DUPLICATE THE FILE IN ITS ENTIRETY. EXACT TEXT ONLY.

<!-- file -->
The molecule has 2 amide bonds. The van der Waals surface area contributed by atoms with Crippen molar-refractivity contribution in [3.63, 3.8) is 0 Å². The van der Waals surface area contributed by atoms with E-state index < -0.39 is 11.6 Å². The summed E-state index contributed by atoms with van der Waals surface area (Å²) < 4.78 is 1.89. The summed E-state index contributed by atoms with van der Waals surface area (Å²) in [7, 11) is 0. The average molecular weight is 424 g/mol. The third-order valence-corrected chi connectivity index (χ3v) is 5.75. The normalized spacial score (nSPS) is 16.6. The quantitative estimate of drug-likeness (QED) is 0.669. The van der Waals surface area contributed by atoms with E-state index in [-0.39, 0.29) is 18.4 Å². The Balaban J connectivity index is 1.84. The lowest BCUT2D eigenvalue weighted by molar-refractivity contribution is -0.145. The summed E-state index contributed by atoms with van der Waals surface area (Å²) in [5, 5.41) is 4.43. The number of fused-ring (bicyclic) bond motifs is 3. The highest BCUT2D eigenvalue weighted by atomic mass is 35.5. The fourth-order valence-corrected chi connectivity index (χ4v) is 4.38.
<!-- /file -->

The molecule has 2 amide bonds. The van der Waals surface area contributed by atoms with Crippen molar-refractivity contribution in [3.63, 3.8) is 0 Å². The van der Waals surface area contributed by atoms with E-state index < -0.39 is 11.6 Å². The summed E-state index contributed by atoms with van der Waals surface area (Å²) < 4.78 is 1.89. The summed E-state index contributed by atoms with van der Waals surface area (Å²) in [7, 11) is 0. The average molecular weight is 424 g/mol. The third-order valence-corrected chi connectivity index (χ3v) is 5.75. The normalized spacial score (nSPS) is 16.6. The quantitative estimate of drug-likeness (QED) is 0.669. The van der Waals surface area contributed by atoms with E-state index in [-0.39, 0.29) is 18.4 Å². The Balaban J connectivity index is 1.84. The lowest BCUT2D eigenvalue weighted by molar-refractivity contribution is -0.145. The summed E-state index contributed by atoms with van der Waals surface area (Å²) in [5, 5.41) is 4.43. The number of fused-ring (bicyclic) bond motifs is 3. The highest BCUT2D eigenvalue weighted by atomic mass is 35.5. The fourth-order valence-corrected chi connectivity index (χ4v) is 4.38.